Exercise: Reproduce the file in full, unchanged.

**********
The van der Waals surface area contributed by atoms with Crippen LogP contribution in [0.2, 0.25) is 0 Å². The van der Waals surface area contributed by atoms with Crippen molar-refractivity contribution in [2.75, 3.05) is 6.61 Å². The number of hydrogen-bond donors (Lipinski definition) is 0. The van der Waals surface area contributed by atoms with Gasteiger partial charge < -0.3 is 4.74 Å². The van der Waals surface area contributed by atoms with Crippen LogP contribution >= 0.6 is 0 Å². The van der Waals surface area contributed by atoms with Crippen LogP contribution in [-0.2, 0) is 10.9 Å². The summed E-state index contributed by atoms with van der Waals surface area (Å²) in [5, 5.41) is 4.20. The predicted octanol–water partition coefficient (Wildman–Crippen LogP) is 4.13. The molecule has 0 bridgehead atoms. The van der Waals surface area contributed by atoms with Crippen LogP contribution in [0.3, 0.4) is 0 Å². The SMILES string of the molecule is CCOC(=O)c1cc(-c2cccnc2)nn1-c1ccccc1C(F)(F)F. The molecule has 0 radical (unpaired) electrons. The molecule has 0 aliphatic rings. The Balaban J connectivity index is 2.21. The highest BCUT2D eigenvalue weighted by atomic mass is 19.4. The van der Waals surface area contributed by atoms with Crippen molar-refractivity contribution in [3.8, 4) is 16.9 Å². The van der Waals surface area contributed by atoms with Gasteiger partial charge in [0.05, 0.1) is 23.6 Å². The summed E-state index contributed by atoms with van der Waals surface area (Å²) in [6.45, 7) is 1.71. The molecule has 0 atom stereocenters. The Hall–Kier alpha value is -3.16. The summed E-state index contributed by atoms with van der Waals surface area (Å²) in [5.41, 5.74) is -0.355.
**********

The van der Waals surface area contributed by atoms with Crippen LogP contribution in [0.2, 0.25) is 0 Å². The van der Waals surface area contributed by atoms with Crippen molar-refractivity contribution in [2.75, 3.05) is 6.61 Å². The number of hydrogen-bond donors (Lipinski definition) is 0. The van der Waals surface area contributed by atoms with Gasteiger partial charge < -0.3 is 4.74 Å². The van der Waals surface area contributed by atoms with Crippen LogP contribution >= 0.6 is 0 Å². The van der Waals surface area contributed by atoms with Crippen LogP contribution in [-0.2, 0) is 10.9 Å². The summed E-state index contributed by atoms with van der Waals surface area (Å²) in [5, 5.41) is 4.20. The predicted octanol–water partition coefficient (Wildman–Crippen LogP) is 4.13. The molecule has 0 bridgehead atoms. The van der Waals surface area contributed by atoms with Crippen LogP contribution in [0.3, 0.4) is 0 Å². The SMILES string of the molecule is CCOC(=O)c1cc(-c2cccnc2)nn1-c1ccccc1C(F)(F)F. The molecule has 0 radical (unpaired) electrons. The molecule has 0 aliphatic rings. The Balaban J connectivity index is 2.21. The highest BCUT2D eigenvalue weighted by atomic mass is 19.4. The van der Waals surface area contributed by atoms with Crippen molar-refractivity contribution in [3.8, 4) is 16.9 Å². The van der Waals surface area contributed by atoms with Gasteiger partial charge in [0.05, 0.1) is 23.6 Å². The summed E-state index contributed by atoms with van der Waals surface area (Å²) in [6.45, 7) is 1.71. The molecule has 0 atom stereocenters. The Hall–Kier alpha value is -3.16. The summed E-state index contributed by atoms with van der Waals surface area (Å²) in [5.41, 5.74) is -0.355.